Motivation and Encouragement for Dissertation Writers Across Disciplines

Archive for November, 2010|Monthly archive page

TD:D Blog Carnival: Volume 5, Edition 1

In online resources, TD:D Blog Carnival on November 11, 2010 at 5:30 am

Welcome to another edition of the TD:D Blog Carnival!

Thanks to Tim for a great guest review last week!  Make sure to check out his website in addition to the great links below.

Enjoy this week’s posts and make sure to check back next week for another edition.


How to Get Past the NaNoWriMo Danger Point and Finish Your Novel by Hillary Rettig

Although this post is focused on helping writers get past the “Week Two Doldrums” that occur when writing a novel in a month’s time, the five suggestions Rettig offers are also highly applicable for dissertation writers experiencing a slump.

How to Harness the Power of Momentum by Katie Tallo

“It can carry you like a strong current carries a fallen leaf. It can ground you like an early morning walk through the woods. It can move you like wind moves a cloud across the summer sky. It can ignite your spirit and make you feel like you can do anything.  It is momentum – that invisible, universal force that can saturate your every choice, your every step, your every breath, your every moment of resolve with vibrant, joyful energy. Momentum can surge you forward and it can pull you under. It goes with your flow, follows your lead and enhances your trajectory.”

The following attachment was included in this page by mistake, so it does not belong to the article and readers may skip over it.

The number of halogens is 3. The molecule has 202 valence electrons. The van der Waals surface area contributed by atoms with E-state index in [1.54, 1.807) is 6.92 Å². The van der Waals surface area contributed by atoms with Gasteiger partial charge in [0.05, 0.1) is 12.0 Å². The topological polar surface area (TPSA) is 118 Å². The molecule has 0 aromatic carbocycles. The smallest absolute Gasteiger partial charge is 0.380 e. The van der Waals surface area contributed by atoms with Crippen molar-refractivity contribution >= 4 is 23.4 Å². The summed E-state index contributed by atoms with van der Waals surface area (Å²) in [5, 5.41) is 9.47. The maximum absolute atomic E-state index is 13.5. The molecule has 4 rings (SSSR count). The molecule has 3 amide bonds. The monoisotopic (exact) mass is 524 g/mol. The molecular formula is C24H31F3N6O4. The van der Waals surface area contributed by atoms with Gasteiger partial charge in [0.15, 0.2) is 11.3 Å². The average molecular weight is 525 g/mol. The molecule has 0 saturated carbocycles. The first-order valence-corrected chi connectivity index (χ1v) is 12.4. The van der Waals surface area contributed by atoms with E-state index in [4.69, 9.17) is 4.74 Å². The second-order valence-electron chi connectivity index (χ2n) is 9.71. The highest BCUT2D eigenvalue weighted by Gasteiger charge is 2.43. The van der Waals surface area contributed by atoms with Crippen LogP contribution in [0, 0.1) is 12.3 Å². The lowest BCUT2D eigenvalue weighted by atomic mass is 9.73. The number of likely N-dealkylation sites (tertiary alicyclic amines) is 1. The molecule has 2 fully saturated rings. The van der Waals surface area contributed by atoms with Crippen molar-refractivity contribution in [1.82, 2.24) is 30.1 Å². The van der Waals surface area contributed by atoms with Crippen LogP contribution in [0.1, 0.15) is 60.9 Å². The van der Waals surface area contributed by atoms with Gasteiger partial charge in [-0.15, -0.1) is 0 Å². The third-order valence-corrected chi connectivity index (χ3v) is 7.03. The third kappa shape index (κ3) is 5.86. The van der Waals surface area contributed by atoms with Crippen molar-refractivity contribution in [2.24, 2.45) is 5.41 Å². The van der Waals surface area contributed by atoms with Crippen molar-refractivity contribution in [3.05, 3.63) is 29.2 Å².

How to Put Yourself Into an Effortless Writing Zone by James Chartrand

“Writing can be a struggle. But for most writers, the writing isn’t the hard part. Come on, think about it. You don’t struggle (too much) over how to spell words or use proper grammar. You know how to put a reasonable piece of content together. It might need to sit overnight for that final polish, but you aren’t a beginner learning the basics anymore. The killer is starting.”

The Writing Life

Wake Up! 7 Simple Ways to Energize Your Writing Powers by Dean Rieck

“Do you sometimes feel like you’re in a rut with writing? We all do from time to time. It comes from getting too comfortable with the way we do things. We fall into familiar patterns and it puts us to sleep. But waking yourself up isn’t as hard as you might think.”

The Beauty of Paper by Jennie Nash

“This morning I printed out 60 pages of my new novel to read for the first time on paper. I sharpened a pencil, cleared some space at the kitchen table, made a cup of tea, sat down, and read what I have so far.  Why today? I’m not sure. It just felt right.  And what’s the big deal about paper? Things look different on paper. They just do. You can read something a hundred times on the screen, but when you read it on paper, it has a different rhythm, a different sound. Your eye catches different things, and it feels somehow more real.”

The TD:D blog carnival is published weekly on Thursdays.

If you would like to submit a post for the TD:D blog carnival, email your link to tododissertation[at]gmail[dot]com by the previous Wednesday at noon.


Guest Book Review: How To Write a Lot

In contribute, dissertation writing manuals, guest post, reviews, writing tips on November 5, 2010 at 7:13 am

I’m out of town at a conference this week, so instead of the usual blog carnival post I’m happy to share this guest review from a TD:D reader, Tim Rutherford-Johnson.  If you would like to contribute a guest post or review, write to tododissertation [at] gmail [dot] com. Thanks for your contribution, Tim!